High Line: The Inside Story of New York City's Park in the Sky
High Line: The Inside Story of New York City's Park in the SkyJoshua David and Robert Hammond
Farrar, Straus nd Giroux, 352 pp., $29.95
When you think of how city parks get built, you probably don't think a whole lot about the people behind them. You might imagine that it was just another bureaucratic stiff in the Gilded Age, in charge of carving out green space way back when urban farming wasn't a hobby and rotting horse carcasses were no more surprising a sight on city streets than taxicabs are today.
Surely you don't imagine booze-fueled benefits at the Roxy, a onetime gay hot spot and dance club-cum-roller rink in New York City's Chelsea neighborhood, featuring a roster of drag queens in evening gowns. But that's the kind of thing that went into the creation of the High Line, a public park perched atop an abandoned elevated rail line that was once seen as a blight on the city's West Side.
The park was inspired by the vision of a pair of ordinary New Yorkers, Joshua David and Robert Hammond, who live, respectively, in Chelsea and the West Village -- neighborhoods now connected by the park -- and who have documented their efforts in High Line: The Inside Story of New York City's Park in the Sky. What their story reveals most strikingly is that it's something of a miracle that the park opened at all. The rail line, built in the 1930s for freight trains, was seen as an obstacle to progress, a place to get crapped on by pigeons by day and a shady pickup spot by night. But David and Hammond saw something more: a piece of history ripe for rediscovery and a unique landscape where nature could triumph over urban grit.
Their quest began in the late 1990s. Over the ensuing years, the two-man team expanded to become Friends of the High Line, a nonprofit that somehow managed to muddle through some of the city's darkest days, gaining steam in the aftermath of the September 11 attacks and eventually opening the park to the public in 2009, during the worst economic slump since the Great Depression.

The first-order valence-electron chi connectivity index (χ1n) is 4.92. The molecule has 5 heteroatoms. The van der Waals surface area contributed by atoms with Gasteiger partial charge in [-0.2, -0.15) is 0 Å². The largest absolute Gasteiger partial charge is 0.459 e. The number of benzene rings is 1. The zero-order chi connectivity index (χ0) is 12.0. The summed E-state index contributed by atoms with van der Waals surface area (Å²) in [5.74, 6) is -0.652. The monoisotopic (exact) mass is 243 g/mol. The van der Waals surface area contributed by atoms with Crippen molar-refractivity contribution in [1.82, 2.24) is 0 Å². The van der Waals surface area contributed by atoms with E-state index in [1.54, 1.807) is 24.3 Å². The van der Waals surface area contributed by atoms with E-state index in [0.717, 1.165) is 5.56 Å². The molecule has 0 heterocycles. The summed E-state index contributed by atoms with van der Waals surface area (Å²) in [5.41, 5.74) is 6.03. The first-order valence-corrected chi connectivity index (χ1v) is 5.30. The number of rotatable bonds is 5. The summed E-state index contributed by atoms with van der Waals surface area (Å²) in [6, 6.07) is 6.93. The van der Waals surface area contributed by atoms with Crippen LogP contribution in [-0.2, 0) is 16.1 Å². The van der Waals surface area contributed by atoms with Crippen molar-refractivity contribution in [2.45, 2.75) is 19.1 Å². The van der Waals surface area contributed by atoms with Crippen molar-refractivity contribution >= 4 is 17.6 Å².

David and Hammond tell an engaging tale of how they pulled this off, giving ample credit to celebrities (Edward Norton), fashion moguls (Diane von Furstenberg), hedge fund managers (Philip Falcone), and powerful politicians (Mayor Michael Bloomberg). They battled developers who wanted to tear the structure down, navigated arcane federal agencies to win permission to turn the rail line into a walking trail, and became celebrities in their own right as they rubbed elbows at fund-raising galas with New York's see-and-be-seen set.
At first glance, their book might seem the sort that you'd politely pass over in a museum shop, another drab entry in the category of urban studies. The first half is in the form of a 120-page-long conversation between David and Hammond; the second is a collection of more than 200 photographs and illustrations. Yet despite the book's staid appearance, David and Hammond reveal themselves to be wonderfully human -- eccentric, neurotic, and easy to relate to.
Hammond confesses that now that he has actually accomplished something, he's finally getting over his embarrassment about all the self-help books he's read. David, meanwhile, lets on that the only reason the two men met in the first place is that he thought Hammond was cute. Later, just as the team was gaining traction, Hammond had to be persuaded not to skip an important High Line event in order to attend a meeting of the Radical Faeries.
Yet David and Hammond do not come off as frivolous or simply blessed with dumb luck. Their combination of personal quirks, public blunders, and political acuity make for a surprisingly uplifting account. At the park's groundbreaking ceremony, Diane von Furstenberg said: "The High Line tells us that in New York City dreams come true." A groan-worthy line, perhaps, but it's nice to see that you don't need to be rich and powerful to effect change. Regular people matter too.